Friday, May 2, 2014

Tillamook, OR - Cheese, Trees and Ocean Breeze

Tillamook, OR has a slogan in my title above. Well, we learned about the cheese and the trees but we didn’t get to the ocean breeze though we heard that the ocean was not too far away. This is also where the townspeople cheer ‘Go Cheesemakers’ for the high school teams. Tillamook’s our goal for today so we’d better get crackin’ since it’s a whopping 60 miles up the road.

We awoke at 6:00 and were on our way at 8:30. Of course, that’s with a nice long breakfast. Since it was only 60 miles, I figured we’d be in about 10:00 or earlier - plenty of time for our drive. Yeah, right. As we drove through Depoe Bay, we decided to stop to see if we could see any boats shooting into or out of the harbor. And, maybe we could see a whale from the coast. We had our cameras and binoculars. Oh, shucks. We missed the only boat that busted its way through the narrow channel to get out but there, in the distance - is that a grey whale spout? Maybe. There again. Sure enough. But, man, is it ever far out. But we watched for more spouts. 45 minutes later...

Then the volunteer in the Whale Watching Center told us that a mother and baby had just headed up the coast and we might see them if we headed north also and parked in the next wayside. We hustled back to the RV and drove it to the next wayside. And, there were several whales, just having a fine breakfast in the kelp beds off the point. Others saw them too and we all stood with our binoculars and watched these marvelous animals just cruising and swimming around. They were close to the shore too.

Ok, about 1 1/2 hours later we decided that we had to be on our way. Down the road again. We spied a ‘Scenic View’ and had to stop to view it and read the signs about it. Ok, there’s another 15 minutes.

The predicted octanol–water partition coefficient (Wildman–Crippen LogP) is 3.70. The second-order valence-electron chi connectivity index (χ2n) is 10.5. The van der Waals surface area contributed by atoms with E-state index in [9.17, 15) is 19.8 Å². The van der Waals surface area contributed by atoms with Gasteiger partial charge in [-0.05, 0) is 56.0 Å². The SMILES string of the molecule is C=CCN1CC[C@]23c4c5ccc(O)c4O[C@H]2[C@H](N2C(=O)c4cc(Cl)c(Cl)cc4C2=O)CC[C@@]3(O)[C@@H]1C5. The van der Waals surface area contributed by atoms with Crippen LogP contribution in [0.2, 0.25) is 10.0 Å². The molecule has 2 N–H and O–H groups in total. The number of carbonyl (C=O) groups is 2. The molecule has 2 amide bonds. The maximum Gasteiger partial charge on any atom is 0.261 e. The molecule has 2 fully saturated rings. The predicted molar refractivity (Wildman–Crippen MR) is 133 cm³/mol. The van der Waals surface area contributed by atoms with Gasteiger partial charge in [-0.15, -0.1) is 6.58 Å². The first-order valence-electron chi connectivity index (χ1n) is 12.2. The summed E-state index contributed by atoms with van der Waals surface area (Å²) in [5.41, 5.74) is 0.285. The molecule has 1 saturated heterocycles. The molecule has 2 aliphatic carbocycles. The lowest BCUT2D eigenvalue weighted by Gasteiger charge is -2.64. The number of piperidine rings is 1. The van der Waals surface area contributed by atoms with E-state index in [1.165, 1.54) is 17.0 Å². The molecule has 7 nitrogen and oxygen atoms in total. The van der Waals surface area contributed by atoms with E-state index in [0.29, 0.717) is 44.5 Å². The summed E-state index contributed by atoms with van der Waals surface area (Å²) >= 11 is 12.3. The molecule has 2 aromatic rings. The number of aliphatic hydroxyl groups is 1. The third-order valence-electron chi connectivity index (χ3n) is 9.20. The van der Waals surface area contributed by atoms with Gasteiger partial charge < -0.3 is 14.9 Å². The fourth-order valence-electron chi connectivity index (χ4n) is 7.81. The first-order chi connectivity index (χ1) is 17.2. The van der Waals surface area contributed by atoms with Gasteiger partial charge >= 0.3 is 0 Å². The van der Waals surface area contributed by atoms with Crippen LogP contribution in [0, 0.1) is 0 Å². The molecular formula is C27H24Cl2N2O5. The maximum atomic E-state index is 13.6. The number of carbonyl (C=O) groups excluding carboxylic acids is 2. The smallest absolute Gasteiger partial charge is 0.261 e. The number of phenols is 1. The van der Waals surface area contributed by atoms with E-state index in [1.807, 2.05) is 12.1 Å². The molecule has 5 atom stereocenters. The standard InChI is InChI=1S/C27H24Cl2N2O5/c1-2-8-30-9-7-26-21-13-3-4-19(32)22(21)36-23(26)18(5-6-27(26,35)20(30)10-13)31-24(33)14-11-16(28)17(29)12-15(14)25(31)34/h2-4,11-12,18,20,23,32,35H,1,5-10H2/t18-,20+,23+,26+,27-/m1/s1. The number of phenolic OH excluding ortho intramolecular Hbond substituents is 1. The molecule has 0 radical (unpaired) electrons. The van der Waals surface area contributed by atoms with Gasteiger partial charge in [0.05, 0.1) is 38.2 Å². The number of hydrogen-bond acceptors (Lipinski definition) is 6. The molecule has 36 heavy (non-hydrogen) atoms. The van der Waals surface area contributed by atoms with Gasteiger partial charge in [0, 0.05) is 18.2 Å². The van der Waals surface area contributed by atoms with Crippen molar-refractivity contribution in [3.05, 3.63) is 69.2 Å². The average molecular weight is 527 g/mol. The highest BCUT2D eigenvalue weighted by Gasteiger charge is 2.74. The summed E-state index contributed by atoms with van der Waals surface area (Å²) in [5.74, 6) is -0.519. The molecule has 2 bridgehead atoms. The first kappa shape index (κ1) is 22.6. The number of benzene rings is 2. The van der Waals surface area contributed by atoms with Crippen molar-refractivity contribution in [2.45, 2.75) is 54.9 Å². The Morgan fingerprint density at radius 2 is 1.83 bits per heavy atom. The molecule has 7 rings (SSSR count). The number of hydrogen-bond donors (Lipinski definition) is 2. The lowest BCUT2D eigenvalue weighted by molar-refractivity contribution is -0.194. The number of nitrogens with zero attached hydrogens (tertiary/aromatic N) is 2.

Then we saw a gas station selling diesel for $3.84, lower than any other kind of gas. Sounds like a bargain, let’s stop. But the maintenance crew had just been there and the pump did not work. (Great maintenance crew.) Well maybe if we open the pump up and cool the insides down, the manager said. Huh? Cool down the pump? Gee, it’s only 78 degrees. It needs to be cooled? What do they do in Phoenix with their diesel pumps - air condition them? Cooling it down didn’t make sense to us and we were on our way. We’ll get gas somewhere else but we spent another 45 minutes futzing around here.

Finally, we hit Tillamook, found a diesel station, filled up and headed back to our ‘campsite’, actually a dry camping spot near the Air Museum. 60 miles in 6 hours. Must be a new world’s record. At this rate, it will take longer than I’ve got to cover the US.

With the time we had left in the day, we headed on over to the Air Museum, one of our goals in Tillamook. It’s not difficult to miss - it is huge - the largest free-standing, clear-span wooden structure in the world. We could see it from our campsite.
This building covers 7 acres all by itself and is 1072’ long (> 3 football fields) and 296’ wide (almost 2 football fields). ‘Do the math’ as my brother says - that’s 6 football fields in area. And, by clear-span I mean that there is nothing inside holding it up - just the outside walls and the 15-story arch above it. No load-bearing walls - just space.